What Should I Know About RESPs?
What is an RESP, why would you need it and who benefits the most from having one? RESPs stand for Registered Education Savings Plan. Like RRSPs, RESPs provide tax sheltered investing and savings for a child’s education. Anyone can contribute to an RESP, which makes it an ideal way for family members to support a child without resorting to mountains of toys.
More important than its tax sheltered structure, RESP contributions are eligible for a government grant worth 20% of whatever is contributed in a calendar year, up to a maximum of $2500. This means that for every $1 you put towards your child’s education savings plan, you get an additional 20¢. The grant is available to any child so long as they haven’t over contributed and are under the age of 17.
There is a lifetime contribution limit per child for RESPs, which is $50,000. While that may seem like a lot to put aside, it is important that you get RESPs started early in a child’s life, since they get both the benefit of the grants and compound interest, and both will be maximized the longer a timeline you have to invest.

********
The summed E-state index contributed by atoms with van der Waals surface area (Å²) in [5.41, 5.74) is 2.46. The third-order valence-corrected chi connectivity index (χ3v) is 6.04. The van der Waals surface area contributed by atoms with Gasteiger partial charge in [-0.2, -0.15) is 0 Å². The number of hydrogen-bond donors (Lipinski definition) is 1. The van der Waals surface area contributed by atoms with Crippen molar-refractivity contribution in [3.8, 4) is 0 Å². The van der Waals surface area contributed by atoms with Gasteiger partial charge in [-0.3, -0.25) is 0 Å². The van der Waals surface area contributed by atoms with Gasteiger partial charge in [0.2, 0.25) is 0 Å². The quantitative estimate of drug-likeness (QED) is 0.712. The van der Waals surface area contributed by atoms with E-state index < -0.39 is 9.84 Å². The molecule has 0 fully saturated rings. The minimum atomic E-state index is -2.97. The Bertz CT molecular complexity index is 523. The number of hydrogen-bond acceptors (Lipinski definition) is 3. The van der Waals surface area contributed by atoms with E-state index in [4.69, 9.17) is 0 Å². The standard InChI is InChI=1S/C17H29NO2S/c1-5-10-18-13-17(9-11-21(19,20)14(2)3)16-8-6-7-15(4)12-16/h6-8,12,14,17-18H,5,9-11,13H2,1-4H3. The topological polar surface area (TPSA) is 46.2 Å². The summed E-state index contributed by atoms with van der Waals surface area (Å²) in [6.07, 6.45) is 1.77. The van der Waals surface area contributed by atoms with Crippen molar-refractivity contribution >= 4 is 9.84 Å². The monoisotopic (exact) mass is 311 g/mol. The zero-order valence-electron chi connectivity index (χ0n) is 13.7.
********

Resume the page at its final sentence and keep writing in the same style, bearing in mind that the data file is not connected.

There are lots of ins and outs to RESPs, including how children qualify to withdraw money for their education, what happens if they don’t use their RESPs and what types of programs will be considered to maximize their benefit. But these details are secondary to the fact that in a world of rising tuition costs and burdensome student loans, maximizing RESP contributions for children can significantly mitigate the costs of going to university and allow graduates greater freedom to pursue their goals without a large student debt following them around.